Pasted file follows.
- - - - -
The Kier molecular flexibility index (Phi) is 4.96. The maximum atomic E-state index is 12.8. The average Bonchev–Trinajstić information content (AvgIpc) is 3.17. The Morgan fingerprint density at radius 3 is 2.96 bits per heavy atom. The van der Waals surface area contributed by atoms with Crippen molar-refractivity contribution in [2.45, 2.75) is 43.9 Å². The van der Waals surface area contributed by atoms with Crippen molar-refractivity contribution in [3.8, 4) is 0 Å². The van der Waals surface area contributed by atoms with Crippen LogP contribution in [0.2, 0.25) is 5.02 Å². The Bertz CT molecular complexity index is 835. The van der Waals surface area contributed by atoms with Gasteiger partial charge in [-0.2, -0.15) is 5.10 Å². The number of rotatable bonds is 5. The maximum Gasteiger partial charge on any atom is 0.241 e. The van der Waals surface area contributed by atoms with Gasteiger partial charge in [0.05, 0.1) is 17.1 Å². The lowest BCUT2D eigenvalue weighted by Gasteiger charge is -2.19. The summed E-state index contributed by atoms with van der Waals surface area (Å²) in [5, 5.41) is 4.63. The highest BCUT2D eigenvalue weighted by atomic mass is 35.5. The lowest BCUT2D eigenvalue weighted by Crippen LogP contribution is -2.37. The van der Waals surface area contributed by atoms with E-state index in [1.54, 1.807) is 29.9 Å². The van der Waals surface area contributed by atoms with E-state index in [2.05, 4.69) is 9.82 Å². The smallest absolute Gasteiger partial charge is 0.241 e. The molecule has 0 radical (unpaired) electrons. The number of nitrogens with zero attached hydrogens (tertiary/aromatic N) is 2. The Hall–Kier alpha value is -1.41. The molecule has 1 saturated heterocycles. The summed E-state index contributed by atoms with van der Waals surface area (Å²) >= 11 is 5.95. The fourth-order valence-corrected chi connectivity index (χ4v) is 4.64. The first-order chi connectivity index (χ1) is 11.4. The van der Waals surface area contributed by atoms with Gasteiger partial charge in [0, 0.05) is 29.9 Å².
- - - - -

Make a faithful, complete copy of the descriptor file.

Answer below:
The Kier molecular flexibility index (Phi) is 4.96. The maximum atomic E-state index is 12.8. The average Bonchev–Trinajstić information content (AvgIpc) is 3.17. The Morgan fingerprint density at radius 3 is 2.96 bits per heavy atom. The van der Waals surface area contributed by atoms with Crippen molar-refractivity contribution in [2.45, 2.75) is 43.9 Å². The van der Waals surface area contributed by atoms with Crippen molar-refractivity contribution in [3.8, 4) is 0 Å². The van der Waals surface area contributed by atoms with Crippen LogP contribution in [0.2, 0.25) is 5.02 Å². The Bertz CT molecular complexity index is 835. The van der Waals surface area contributed by atoms with Gasteiger partial charge in [-0.2, -0.15) is 5.10 Å². The number of rotatable bonds is 5. The maximum Gasteiger partial charge on any atom is 0.241 e. The van der Waals surface area contributed by atoms with Gasteiger partial charge in [0.05, 0.1) is 17.1 Å². The lowest BCUT2D eigenvalue weighted by Gasteiger charge is -2.19. The summed E-state index contributed by atoms with van der Waals surface area (Å²) in [5, 5.41) is 4.63. The highest BCUT2D eigenvalue weighted by atomic mass is 35.5. The lowest BCUT2D eigenvalue weighted by Crippen LogP contribution is -2.37. The van der Waals surface area contributed by atoms with E-state index in [1.54, 1.807) is 29.9 Å². The van der Waals surface area contributed by atoms with E-state index in [2.05, 4.69) is 9.82 Å². The smallest absolute Gasteiger partial charge is 0.241 e. The molecule has 0 radical (unpaired) electrons. The number of nitrogens with zero attached hydrogens (tertiary/aromatic N) is 2. The Hall–Kier alpha value is -1.41. The molecule has 1 saturated heterocycles. The summed E-state index contributed by atoms with van der Waals surface area (Å²) >= 11 is 5.95. The fourth-order valence-corrected chi connectivity index (χ4v) is 4.64. The first-order chi connectivity index (χ1) is 11.4. The van der Waals surface area contributed by atoms with Gasteiger partial charge in [0, 0.05) is 29.9 Å².